Just how big of an impact could it have to potential home shoppers’ wallets? Forbes.com cites an example based on a 30-year fixed-rate mortgage, 10 percent downpayment, $350,000 home and 4 percent interest rate. Under that example, it would cost home purchasers about $1,503.86 per month plus taxes, homeowner’s insurance and Private Mortgage Insurance. That same 30-year fixed-rate mortgage with a 4.5 percent interest rate would cost a homebuyer $1,596.06 per month – an extra $92.20 per month, or $33,191.54 over the 30-year life of a mortgage. If rates rise to 5 percent, the costs would jump to an extra $184.40 per month and $66,383 over the 30-year life of the loan.

Despite the uptick in rates, “expectations for future homeownership demand remain positive, despite changing market conditions,” Fleming notes.

According to the First American report, interest rates would need to reach 5.1 percent before significantly influencing the volume of residential transactions.

Source: “What Will the Looming Fed Rate Hike Do to Housing?” HousingWire (Dec. 9, 2015) and “How Much House Will a Rate Hike Cost You?” Forbes (Nov. 8, 2015)
© Copyright 2015 INFORMATION, INC. Bethesda, MD (301) 215-4688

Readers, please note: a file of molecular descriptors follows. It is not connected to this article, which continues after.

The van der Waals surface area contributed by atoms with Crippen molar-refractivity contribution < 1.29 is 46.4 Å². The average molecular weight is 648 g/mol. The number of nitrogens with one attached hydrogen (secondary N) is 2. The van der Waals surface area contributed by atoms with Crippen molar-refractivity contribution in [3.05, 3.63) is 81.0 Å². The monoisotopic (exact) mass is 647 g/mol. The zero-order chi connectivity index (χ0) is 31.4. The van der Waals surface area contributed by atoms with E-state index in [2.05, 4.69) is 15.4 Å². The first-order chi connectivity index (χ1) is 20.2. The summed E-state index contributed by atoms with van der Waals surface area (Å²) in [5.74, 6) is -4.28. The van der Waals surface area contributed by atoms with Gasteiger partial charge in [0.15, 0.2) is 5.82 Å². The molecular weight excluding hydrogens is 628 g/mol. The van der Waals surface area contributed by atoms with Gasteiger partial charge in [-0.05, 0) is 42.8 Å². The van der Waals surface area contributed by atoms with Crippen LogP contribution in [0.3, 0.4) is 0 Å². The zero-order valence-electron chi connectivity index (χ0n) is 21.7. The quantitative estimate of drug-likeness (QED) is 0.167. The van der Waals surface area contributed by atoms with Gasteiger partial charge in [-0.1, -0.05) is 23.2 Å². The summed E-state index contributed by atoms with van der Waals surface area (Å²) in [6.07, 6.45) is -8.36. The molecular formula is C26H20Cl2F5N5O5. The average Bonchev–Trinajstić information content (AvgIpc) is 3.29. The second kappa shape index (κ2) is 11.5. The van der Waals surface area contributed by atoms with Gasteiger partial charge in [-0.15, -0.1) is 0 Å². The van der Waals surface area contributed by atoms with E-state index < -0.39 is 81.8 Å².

Study: Buying beats renting in most Fla. metros

BOCA RATON, Fla. – Dec. 11, 2015 – The latest national housing market index produced by Florida Atlantic University (FAU) and Florida International University (FIU) faculty indicates the housing market in several cities – including Dallas, Denver and Houston – may be nearing pricing bubble territory.

Based on numbers from the end of the third quarter, the latest Beracha, Hardin & Johnson Buy vs. Rent (BH&J) Index comes on the heels of the recent S&P/Case-Shiller Home Price Index, which found home prices across the nation rose 4.9 percent in a 12 month-period ending in September.

“The U.S. housing market across the board is moving toward rent territory,” says Ken Johnson, Ph.D., a real estate economist, one of the index’s authors and an associate dean of graduate programs and professor in FAU’s College of Business.

The BH&J Index measures the relationship between purchasing property and building wealth through increasing equity versus renting a comparable property and investing in a portfolio of stocks and bonds. It examines the entire housing market in the United States and isolates the markets of 23 key cities.

Currently, Dallas, Denver and Houston are at or above previous index scores that strongly favor renting as opposed to buying in terms of wealth creation.